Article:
What led you to try your hand at writing?
I was held out from the first grade because I was too young to enter. My mother signed me up for book clubs and took me to the library. There was never a question about books for me. I fell into Dr. Seuss and so on while my mother watched her soaps and I got addicted to reading, which made me more advanced when I got into school but also isolated me, ironically. My teachers would send me to the library when I got done with a lesson or assignment, thus putting me on the road to more social estrangement! Writing only compounded the problem. To write you have to be alone, but I wanted to be alone, being a misfit. A big cycle, one phase feeding into the other. I never quite caught up socially, so I just kept writing, almost as a defense mechanism.
What did it feel like to see your first story published?
I was twenty-seven and had returned to Florida after grad school and suddenly there was this validation of my work on paper, in a journal. I sat down in a fast-food restaurant and wrote my parents a letter saying I was sticking with writing, because I’d been validated and the resulting text looked handsome.
What do you think it takes to make a truly good story?
Tension. The push and pull. Surprises with language and the banishment of the banal or the received language, the old tired ways of saying something. The most underrated talent or skill, if you will, is charm. Charm the reader with a fun, intriguing opening, decide what your greatest abilities are, and use those, whatever you can to pull the reader through and inspire him or her to wonder what is going to happen. Be surprising but don’t be like a chatty obnoxious guest who just won’t leave. Make them want you to keep talking to them, then get your ass out of there.
What do you love most about the act of writing?
I love not having to sweat over it, having learned that it’s an act of fun more than something as tricky as international diplomacy or the law. I like just cruising along then going back and back after finishing a piece and cleaning and straightening, like picking up the dust and scraps after carpentry and painting and making things flush and clean and fresh.
Are there any little known things about you that your readers might be surprised to learn?
That I miss the South, as much as I critique it. Even the bad guys can seem quaint, as long as I don’t turn on the news.
Do you have a dream project you’d most like to accomplish?
I’m doing it now. I’m transforming the world of my youth into a fictional place full of people I knew back then who serve often as exceptions to the rules of the social regime, the upright and correct and often hypocritical. I want to humanize that part of the world for my snobby and self-satisfied and cosmopolitan New York friends who know they have to hide their sneers from me. Some of the best writing was accomplished “back home” instead of in the capital. Thomas Hardy left London and William Faulkner spent very little time in New York.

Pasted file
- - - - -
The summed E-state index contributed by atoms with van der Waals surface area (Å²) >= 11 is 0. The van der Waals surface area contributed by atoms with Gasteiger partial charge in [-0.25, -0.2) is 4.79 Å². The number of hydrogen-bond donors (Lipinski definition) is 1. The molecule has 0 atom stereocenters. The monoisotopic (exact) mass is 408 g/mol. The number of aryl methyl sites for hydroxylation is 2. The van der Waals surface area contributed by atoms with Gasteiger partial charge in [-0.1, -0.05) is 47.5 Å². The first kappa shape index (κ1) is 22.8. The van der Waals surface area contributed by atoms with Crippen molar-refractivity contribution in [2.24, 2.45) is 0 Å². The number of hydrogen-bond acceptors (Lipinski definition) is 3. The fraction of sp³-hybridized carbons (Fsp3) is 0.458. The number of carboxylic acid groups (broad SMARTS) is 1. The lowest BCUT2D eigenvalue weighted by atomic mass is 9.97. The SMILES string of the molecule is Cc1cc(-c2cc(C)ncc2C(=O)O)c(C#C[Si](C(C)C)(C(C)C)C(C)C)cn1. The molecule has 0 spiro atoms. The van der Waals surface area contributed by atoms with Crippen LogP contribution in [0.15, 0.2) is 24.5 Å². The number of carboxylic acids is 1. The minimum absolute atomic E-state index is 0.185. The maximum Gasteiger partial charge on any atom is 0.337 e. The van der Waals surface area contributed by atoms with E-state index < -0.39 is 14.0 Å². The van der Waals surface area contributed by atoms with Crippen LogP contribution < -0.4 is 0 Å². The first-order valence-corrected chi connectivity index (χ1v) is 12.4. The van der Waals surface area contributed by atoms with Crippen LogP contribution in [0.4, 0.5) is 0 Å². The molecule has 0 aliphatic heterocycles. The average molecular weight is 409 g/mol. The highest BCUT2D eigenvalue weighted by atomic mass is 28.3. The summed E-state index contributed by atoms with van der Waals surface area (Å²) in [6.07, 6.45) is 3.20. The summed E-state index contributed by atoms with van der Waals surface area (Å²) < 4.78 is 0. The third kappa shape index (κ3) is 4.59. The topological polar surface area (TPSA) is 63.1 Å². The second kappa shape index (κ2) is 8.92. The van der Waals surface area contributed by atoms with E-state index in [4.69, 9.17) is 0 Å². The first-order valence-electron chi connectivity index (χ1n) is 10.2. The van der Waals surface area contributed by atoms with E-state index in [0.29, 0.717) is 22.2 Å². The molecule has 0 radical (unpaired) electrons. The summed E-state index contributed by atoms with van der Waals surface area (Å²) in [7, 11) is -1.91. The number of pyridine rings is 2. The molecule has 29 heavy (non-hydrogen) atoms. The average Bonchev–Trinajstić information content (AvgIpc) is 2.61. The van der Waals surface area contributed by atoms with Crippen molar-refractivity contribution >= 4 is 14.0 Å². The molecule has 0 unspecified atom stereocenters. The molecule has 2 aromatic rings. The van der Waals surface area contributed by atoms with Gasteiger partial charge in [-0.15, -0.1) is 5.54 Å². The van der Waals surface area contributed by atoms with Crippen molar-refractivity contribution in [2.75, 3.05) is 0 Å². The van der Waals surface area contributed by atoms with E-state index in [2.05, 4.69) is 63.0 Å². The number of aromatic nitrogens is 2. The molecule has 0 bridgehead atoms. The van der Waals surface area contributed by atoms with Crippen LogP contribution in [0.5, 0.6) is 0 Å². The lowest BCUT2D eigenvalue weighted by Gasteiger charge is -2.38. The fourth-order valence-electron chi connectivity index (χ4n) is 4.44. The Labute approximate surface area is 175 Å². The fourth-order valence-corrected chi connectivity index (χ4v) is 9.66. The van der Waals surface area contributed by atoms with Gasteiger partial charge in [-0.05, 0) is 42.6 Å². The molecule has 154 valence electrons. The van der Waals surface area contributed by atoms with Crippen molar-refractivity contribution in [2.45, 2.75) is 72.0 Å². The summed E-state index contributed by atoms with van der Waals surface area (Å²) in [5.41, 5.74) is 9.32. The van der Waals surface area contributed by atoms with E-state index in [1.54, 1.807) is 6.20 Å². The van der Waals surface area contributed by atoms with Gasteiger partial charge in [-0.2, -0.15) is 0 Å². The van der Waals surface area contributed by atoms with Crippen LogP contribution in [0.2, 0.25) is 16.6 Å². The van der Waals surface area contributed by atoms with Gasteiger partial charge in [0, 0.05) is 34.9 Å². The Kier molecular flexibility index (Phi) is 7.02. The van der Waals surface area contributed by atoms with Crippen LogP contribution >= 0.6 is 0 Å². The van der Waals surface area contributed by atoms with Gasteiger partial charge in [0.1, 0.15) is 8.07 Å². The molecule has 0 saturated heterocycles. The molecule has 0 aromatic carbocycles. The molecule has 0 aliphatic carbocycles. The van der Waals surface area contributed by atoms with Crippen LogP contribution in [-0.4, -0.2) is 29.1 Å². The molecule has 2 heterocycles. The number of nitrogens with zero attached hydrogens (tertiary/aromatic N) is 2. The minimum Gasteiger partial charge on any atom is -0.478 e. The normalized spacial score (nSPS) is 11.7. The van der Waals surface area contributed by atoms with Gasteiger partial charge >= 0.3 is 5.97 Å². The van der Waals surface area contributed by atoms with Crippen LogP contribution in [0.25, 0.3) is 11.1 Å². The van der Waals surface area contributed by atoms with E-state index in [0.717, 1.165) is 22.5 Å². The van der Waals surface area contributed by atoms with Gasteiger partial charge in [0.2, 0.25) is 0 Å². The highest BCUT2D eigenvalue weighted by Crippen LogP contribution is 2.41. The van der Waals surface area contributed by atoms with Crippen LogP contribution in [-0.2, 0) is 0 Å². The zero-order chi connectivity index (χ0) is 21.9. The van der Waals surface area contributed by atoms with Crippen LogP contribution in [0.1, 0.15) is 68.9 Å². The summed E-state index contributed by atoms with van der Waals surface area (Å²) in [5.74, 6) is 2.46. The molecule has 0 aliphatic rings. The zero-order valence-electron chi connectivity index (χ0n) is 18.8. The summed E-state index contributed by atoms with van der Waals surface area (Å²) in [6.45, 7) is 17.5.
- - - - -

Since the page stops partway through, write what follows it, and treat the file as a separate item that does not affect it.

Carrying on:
What do you think is the key to a life well lived?
Seriously? Happiness, which comes from striving to make others happy, or feel secure or less alone. I have no spirituality left, but the best of all religions teaches service to others, which is the only source of true happiness. It relieves anxiety and guilt and proves you’re not alone.
Are you excited for the release of Little Reef and Other Stories?
Nervous, because now I’ll have to go out and read aloud from it. Wells Tower told me in an interview I conducted with him that he’d only read one review of his first book, and I’m going to try to follow this example. Unfortunately, I started to write as a loneliness strategy and defense mechanism against the sense of alienation from my peers, and now I’m stuck with the blowback, which is the desire to be loved by them.
What are you hoping your readers take away from this particular body of work?
My best intentions, my contentedness, my desire to meet them on some level and talk. Also, my lack of religion and my assertion that you can be a good person without believing in God.
What other projects are you working on at the moment?
I need to revise a novel I wrote and revised once. When I work I go through each draft without looking back. Then start over at the beginning and do it all again until I feel I’m done and all the elements are proportionate and fit. The novel is about intergenerational love relationships, the usual stuff like in the second half of Little Reef. A bartender friend told me yesterday over a butt break that he’d spied the theme of the generation gap in my work, and I guess it’s all through there like he said. And I guess I’m trying to spackle that gap in.
Anything you’d like to say before you go?
Only thank you––to you, Tina, and to your readers. And have a great summer! I certainly appreciate your taking the time to do this with me . . .